NURSES in England will strike on January 18 and 19, it has been announced.
It comes amid a continued pay dispute with the UK Government.
Unless negotiations are opened, nurses will once again take to the picket line, the Royal College of Nursing (RCN) today said.
Northern Ireland and Wales will be exempt from the latest wave, the RCN added.
General Secretary Pat Cullen said: “The Government had the opportunity to end this dispute before Christmas but instead they have chosen to push nursing staff out into the cold again in January.”
Cullen added: “The public support has been heart-warming and I am more convinced than ever that this is the right thing to do for patients and the future of the NHS.
“Staff shortages and low pay make patient care unsafe – the sooner ministers come to the negotiating table, the sooner this can be resolved. I will not dig in, if they don’t dig in.”
On Tuesday, nurses took to the streets after they were offered just a 4.75 per cent pay rise – well below what was asked for.
It marked the second day of strike action in a month for nurses, after they said many were struggling amid the cost of living crisis.
It was last night announced that ambulance workers would also strike again next year.
Ambulance staff in Unison will stage two further strikes on January 11 and 23 in the dispute over pay and staffing, the union announced.
However, a planned strike by ambulance workers in the GMB on December 28 has been suspended, the union announced.
National Secretary Rachel Harrison said: “We know the public will appreciate being able to enjoy Christmas without any additional anxiety.
“They support us and we support them. The workforce crisis in our NHS is so severe and our commitment to getting ambulance staff the proper pay they deserve is stronger than ever, so we are scheduling a further date for action on 11th January 2023.”
The Prime Minister today said he was ‘sad’ about the strike action.
Rishi Sunak insisted that refusing to negotiate on public sector pay is the “right thing” in the long term.
He defended the Government today as acting “fairly and reasonably”, but insisted he cannot budge or risk stoking inflation.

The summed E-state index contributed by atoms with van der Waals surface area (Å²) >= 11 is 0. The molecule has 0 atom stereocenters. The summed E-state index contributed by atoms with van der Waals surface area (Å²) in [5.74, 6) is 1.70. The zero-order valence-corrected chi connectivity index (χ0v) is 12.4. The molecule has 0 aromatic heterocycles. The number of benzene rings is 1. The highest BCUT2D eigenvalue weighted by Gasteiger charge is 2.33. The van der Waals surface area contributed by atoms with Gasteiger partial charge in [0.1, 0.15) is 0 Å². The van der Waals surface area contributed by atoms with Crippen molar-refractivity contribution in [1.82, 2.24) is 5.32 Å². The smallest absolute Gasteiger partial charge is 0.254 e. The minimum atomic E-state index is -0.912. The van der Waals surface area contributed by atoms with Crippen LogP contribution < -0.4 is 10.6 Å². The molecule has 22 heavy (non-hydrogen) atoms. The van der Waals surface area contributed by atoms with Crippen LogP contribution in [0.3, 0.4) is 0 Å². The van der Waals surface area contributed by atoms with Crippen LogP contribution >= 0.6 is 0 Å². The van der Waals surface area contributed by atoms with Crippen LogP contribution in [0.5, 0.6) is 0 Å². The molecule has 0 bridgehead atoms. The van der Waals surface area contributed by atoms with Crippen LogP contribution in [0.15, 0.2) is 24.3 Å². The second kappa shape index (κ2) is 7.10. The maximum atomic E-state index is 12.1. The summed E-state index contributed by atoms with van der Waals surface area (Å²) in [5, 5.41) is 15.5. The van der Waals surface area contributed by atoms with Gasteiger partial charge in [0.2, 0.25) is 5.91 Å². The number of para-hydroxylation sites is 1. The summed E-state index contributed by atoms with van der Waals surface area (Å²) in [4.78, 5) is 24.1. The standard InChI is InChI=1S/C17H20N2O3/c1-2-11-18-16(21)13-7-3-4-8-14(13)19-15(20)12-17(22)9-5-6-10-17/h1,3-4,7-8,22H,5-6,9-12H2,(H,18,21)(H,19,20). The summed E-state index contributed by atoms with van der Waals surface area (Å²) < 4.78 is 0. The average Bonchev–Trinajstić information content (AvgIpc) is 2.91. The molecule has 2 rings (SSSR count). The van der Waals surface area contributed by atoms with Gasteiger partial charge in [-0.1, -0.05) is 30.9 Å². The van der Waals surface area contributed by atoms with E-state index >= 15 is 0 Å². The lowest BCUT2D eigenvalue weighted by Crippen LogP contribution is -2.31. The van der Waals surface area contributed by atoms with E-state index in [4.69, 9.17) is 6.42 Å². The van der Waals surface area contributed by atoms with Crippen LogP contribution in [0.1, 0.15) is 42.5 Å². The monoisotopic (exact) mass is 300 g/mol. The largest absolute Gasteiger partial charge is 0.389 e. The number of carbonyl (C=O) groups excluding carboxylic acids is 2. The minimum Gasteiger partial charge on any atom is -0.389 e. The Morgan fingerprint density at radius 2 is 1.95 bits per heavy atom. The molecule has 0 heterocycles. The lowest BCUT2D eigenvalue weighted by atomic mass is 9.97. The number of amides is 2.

He added: “I want to make sure we reduce inflation, part of that is being responsible when it comes to setting public sector pay,” he added.
“In the long term it’s the right thing for the whole country that we beat inflation.”
Asked about a possible one off payment to nurses, he said: “Our door is always open… there are lots of things people have raised as things that might make a difference, we’d be happy to talk about all those things.”
Nurses staged walkouts on December 15 and Tuesday.
During the strikes this week, Lucy Savage, who qualified as a nurse in September said workers need ‘more money and more staff’.
While standing outside Aintree Hospital in Liverpool, the 21-year-old added: “We need patient safety. We’re overworked and underpaid, the NHS is just a shambles.
“There have been I don’t know how many times in the past four weeks when I’ve gone home saying to my mum ‘I’m not being a nurse for the rest of my life if this is the way it’s going to carry on.”
This is while ambulance workers in England and Wales followed suit on Wednesday.
Figures for last week show that one in four ambulance patients in England waited more than an hour to be handed to A&E teams at hospitals, while new data suggests patients in hospital with flu in England has “skyrocketed” and Strep A is driving “near record” demand for NHS 111 services.
Ten thousand ambulance staff at nine NHS trusts walked out in the biggest 999 strike for 30 years, in a row over pay and conditions.
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